World War II was a grave event in the twentieth century that affected millions. Two main concepts World War II is remembered for are the concentration camps and the marches. These marches and camps were deadly to many yet powerful to others. However, to most citizens near camps or marches, they were insignificant and often ignored. In The Book Thief, author Markus Zusak introduces marches and camps similar to Dachau to demonstrate how citizens of nearby communities were oblivious to the suffering in those camps during the Holocaust.
Much of The Book Thief revolved around a common German family hiding a Jew. During the Holocaust and the book, Jews and other people seen as insignificant were imprisoned in concentration camps. Max, the Jew that the Hubermanns were hiding, could cause them to get into deep trouble. However, they still hid him. The Hubermanns lived in a town close to a concentration camp and often saw marches of prisoners through town. Even with a potential prisoner living in their residence, the Hubermanns, along with most everyone else in Molching, were unaware of the events that actually happened in the concentration camp and marches.
Dachau and its sub camps were awful places in general, but living as a prisoner in these camps was even worse, just as the marches were. The physical characteristics that made up Dachau and its sub camps were horrifying. The prisoners that had to face the extreme conditions of camps were certainly not oblivious to everything that was happening. Marches were a significant part of prisoners’ lives during the later parts of World War II. Lives of prisoners during World War II were horrendous throughout. This was the life Max most likely endured after he left the Hubermanns’s.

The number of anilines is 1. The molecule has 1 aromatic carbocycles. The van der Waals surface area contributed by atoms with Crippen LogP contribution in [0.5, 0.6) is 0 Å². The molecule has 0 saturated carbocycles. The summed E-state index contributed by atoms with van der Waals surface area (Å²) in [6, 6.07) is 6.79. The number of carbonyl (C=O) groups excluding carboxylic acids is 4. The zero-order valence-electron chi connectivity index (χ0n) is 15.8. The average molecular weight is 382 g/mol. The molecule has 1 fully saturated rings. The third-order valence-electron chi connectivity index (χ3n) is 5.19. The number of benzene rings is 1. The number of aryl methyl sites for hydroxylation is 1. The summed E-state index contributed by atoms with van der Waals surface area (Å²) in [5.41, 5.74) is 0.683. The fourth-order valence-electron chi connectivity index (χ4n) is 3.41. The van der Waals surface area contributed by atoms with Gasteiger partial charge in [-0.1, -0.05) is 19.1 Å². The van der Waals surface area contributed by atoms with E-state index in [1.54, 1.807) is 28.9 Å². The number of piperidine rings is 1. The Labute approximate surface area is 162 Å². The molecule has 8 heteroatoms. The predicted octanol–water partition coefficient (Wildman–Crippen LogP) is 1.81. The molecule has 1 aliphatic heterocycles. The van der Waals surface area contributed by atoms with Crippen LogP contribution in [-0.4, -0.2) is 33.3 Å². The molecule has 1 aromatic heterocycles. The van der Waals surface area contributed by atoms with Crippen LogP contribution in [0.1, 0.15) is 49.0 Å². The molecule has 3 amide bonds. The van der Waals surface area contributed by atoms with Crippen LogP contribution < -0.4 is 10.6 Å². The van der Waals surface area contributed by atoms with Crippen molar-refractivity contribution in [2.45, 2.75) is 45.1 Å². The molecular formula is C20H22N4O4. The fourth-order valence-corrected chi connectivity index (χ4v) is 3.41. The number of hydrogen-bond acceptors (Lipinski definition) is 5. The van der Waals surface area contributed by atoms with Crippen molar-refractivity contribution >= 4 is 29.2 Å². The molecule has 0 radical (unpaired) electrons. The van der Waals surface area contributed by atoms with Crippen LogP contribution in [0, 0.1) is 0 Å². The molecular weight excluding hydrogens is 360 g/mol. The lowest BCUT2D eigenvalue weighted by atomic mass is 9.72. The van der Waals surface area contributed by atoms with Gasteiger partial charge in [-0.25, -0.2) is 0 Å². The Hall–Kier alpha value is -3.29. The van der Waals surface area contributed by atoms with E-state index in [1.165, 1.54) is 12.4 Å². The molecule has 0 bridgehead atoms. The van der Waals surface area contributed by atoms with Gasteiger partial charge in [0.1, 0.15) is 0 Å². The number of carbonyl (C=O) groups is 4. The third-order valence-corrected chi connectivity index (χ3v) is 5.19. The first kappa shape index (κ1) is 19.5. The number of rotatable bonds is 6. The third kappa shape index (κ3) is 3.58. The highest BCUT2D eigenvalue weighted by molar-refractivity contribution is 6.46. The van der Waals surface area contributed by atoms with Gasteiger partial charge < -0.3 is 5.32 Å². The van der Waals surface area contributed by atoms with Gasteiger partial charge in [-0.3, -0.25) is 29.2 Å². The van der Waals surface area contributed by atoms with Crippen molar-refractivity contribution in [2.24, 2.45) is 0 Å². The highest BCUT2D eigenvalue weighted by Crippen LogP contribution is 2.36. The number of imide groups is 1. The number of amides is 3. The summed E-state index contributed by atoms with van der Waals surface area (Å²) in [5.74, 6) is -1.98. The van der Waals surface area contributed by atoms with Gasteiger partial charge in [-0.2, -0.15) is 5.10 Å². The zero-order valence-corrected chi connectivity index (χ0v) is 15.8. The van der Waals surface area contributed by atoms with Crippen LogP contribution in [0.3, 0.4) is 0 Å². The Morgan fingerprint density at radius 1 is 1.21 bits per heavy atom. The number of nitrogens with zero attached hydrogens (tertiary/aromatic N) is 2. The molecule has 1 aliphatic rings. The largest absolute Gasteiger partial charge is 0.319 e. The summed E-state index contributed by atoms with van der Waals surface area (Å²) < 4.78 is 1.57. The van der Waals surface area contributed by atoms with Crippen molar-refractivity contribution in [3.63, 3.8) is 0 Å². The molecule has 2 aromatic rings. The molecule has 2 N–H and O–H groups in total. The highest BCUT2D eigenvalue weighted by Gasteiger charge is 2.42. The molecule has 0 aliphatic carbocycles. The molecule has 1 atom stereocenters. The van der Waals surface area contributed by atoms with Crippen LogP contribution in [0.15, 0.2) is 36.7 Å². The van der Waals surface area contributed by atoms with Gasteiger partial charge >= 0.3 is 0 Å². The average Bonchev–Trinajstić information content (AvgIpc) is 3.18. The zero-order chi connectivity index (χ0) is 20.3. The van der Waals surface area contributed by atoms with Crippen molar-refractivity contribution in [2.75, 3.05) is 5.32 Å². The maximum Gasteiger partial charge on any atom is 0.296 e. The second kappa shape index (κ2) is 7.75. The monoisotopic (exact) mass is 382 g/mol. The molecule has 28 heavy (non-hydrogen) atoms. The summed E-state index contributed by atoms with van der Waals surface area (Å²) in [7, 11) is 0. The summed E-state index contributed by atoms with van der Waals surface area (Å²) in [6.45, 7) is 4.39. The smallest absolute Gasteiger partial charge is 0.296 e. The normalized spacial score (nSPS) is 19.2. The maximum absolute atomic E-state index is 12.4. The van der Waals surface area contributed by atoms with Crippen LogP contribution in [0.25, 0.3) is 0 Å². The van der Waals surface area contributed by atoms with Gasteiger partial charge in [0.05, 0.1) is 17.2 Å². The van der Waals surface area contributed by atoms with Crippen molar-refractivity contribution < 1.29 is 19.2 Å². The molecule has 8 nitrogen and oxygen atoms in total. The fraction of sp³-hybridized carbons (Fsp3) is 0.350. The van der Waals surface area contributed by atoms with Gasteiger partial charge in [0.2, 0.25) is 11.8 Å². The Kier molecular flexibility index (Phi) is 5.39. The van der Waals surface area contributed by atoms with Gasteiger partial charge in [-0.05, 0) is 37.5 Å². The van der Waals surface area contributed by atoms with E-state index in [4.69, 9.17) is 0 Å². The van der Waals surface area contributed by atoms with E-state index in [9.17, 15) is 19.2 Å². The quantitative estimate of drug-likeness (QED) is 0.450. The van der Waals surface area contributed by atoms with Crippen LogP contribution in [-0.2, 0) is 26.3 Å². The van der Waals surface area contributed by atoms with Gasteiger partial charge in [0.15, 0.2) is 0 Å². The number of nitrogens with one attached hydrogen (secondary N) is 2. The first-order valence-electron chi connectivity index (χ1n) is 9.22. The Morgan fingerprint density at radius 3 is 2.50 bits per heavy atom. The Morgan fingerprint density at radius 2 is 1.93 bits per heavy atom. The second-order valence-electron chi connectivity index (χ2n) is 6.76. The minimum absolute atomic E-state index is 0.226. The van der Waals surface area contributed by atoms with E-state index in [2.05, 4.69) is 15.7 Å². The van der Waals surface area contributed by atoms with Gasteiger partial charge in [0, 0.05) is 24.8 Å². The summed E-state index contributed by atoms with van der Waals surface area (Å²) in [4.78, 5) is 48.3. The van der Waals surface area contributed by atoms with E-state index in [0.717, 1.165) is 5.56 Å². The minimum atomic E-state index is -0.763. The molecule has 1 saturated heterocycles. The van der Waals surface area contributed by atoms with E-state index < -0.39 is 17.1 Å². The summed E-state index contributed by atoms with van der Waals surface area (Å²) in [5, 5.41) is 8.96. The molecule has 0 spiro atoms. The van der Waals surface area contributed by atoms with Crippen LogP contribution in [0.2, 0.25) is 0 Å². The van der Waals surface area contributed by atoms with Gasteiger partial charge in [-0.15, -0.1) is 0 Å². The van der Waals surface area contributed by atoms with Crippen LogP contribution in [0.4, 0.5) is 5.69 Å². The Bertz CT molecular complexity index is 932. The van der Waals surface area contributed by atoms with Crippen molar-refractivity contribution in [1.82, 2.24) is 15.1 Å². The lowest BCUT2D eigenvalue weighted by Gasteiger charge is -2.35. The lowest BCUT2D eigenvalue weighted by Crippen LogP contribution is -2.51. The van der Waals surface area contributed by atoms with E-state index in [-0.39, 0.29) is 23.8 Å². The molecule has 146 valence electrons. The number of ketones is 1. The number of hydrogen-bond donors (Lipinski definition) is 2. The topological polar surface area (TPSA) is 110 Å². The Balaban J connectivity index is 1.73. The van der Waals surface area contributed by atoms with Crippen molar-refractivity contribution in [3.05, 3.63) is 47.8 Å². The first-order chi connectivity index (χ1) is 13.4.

As Nazi control began to increase, camps like Dachau were created. The first concentration camp in National Socialist Germany was Dachau. It was created in March 1933. The camp was located on a previous gunpowder factory near Munich. In The Book Thief, Dachau was also near Liesel’s town, Molching. Dachau was originally used for “all Communist and, where necessary, Reichsbanner and Social Democrat officials… [who] cannot be allowed to remain free as they continue to agitate and to cause unrest” (Dawidowicz 51). In other words, Dachau was originally used for political prisoners. Dachau was known after the war for its horrible medical experiments. One experiment tested on Dachau prisoners was used “to determine the length of time German air force personnel might survive under reduced air pressure or in frozen water” (“Concentration Camps”). Many of the experiments were deadly and based on illegitimate science.
Soon, main camps became exceedingly large; therefore, sub camps were often created. Sub camps of Dachau were established in the summer and fall of 1944. Sub camps ranged in size, but Dachau had over thirty large sub camps. These sub camps housed over thirty thousand prisoners in...